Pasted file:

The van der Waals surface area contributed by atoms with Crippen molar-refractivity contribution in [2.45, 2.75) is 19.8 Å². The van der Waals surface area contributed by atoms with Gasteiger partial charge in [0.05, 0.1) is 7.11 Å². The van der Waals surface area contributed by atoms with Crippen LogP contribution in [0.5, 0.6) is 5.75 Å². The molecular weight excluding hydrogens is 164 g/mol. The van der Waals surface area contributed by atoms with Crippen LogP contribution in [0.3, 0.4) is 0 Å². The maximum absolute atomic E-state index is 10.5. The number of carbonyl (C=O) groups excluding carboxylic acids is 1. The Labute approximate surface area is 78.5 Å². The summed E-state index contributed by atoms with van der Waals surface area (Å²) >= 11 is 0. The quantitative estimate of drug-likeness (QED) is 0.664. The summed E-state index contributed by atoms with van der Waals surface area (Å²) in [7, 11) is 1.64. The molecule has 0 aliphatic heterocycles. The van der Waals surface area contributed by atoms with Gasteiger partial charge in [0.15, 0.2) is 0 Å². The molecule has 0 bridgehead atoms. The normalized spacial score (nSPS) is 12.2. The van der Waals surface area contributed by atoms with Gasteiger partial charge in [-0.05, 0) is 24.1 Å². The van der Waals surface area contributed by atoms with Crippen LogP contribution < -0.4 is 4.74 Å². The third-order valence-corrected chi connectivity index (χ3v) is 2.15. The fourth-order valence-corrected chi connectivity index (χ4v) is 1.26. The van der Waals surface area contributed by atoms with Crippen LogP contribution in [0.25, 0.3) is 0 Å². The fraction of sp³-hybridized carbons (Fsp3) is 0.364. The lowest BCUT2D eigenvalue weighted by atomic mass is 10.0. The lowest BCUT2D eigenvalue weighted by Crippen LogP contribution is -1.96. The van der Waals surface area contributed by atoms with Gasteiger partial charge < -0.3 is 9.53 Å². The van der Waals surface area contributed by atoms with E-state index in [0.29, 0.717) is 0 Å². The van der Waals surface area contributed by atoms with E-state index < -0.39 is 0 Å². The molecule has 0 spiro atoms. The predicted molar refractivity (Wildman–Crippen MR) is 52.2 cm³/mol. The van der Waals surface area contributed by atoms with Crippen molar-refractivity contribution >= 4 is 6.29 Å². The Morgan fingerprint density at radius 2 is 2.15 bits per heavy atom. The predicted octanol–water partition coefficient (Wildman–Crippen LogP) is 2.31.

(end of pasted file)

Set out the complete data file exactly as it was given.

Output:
The van der Waals surface area contributed by atoms with Crippen molar-refractivity contribution in [2.45, 2.75) is 19.8 Å². The van der Waals surface area contributed by atoms with Gasteiger partial charge in [0.05, 0.1) is 7.11 Å². The van der Waals surface area contributed by atoms with Crippen LogP contribution in [0.5, 0.6) is 5.75 Å². The molecular weight excluding hydrogens is 164 g/mol. The van der Waals surface area contributed by atoms with Crippen LogP contribution in [0.3, 0.4) is 0 Å². The maximum absolute atomic E-state index is 10.5. The number of carbonyl (C=O) groups excluding carboxylic acids is 1. The Labute approximate surface area is 78.5 Å². The summed E-state index contributed by atoms with van der Waals surface area (Å²) >= 11 is 0. The quantitative estimate of drug-likeness (QED) is 0.664. The summed E-state index contributed by atoms with van der Waals surface area (Å²) in [7, 11) is 1.64. The molecule has 0 aliphatic heterocycles. The van der Waals surface area contributed by atoms with Gasteiger partial charge in [0.15, 0.2) is 0 Å². The molecule has 0 bridgehead atoms. The normalized spacial score (nSPS) is 12.2. The van der Waals surface area contributed by atoms with Gasteiger partial charge in [-0.05, 0) is 24.1 Å². The van der Waals surface area contributed by atoms with Crippen LogP contribution < -0.4 is 4.74 Å². The third-order valence-corrected chi connectivity index (χ3v) is 2.15. The fourth-order valence-corrected chi connectivity index (χ4v) is 1.26. The van der Waals surface area contributed by atoms with Crippen LogP contribution in [0.25, 0.3) is 0 Å². The fraction of sp³-hybridized carbons (Fsp3) is 0.364. The lowest BCUT2D eigenvalue weighted by atomic mass is 10.0. The lowest BCUT2D eigenvalue weighted by Crippen LogP contribution is -1.96. The van der Waals surface area contributed by atoms with Gasteiger partial charge < -0.3 is 9.53 Å². The van der Waals surface area contributed by atoms with E-state index in [0.29, 0.717) is 0 Å². The van der Waals surface area contributed by atoms with E-state index < -0.39 is 0 Å². The molecule has 0 spiro atoms. The predicted molar refractivity (Wildman–Crippen MR) is 52.2 cm³/mol. The van der Waals surface area contributed by atoms with Crippen molar-refractivity contribution >= 4 is 6.29 Å². The Morgan fingerprint density at radius 2 is 2.15 bits per heavy atom. The predicted octanol–water partition coefficient (Wildman–Crippen LogP) is 2.31.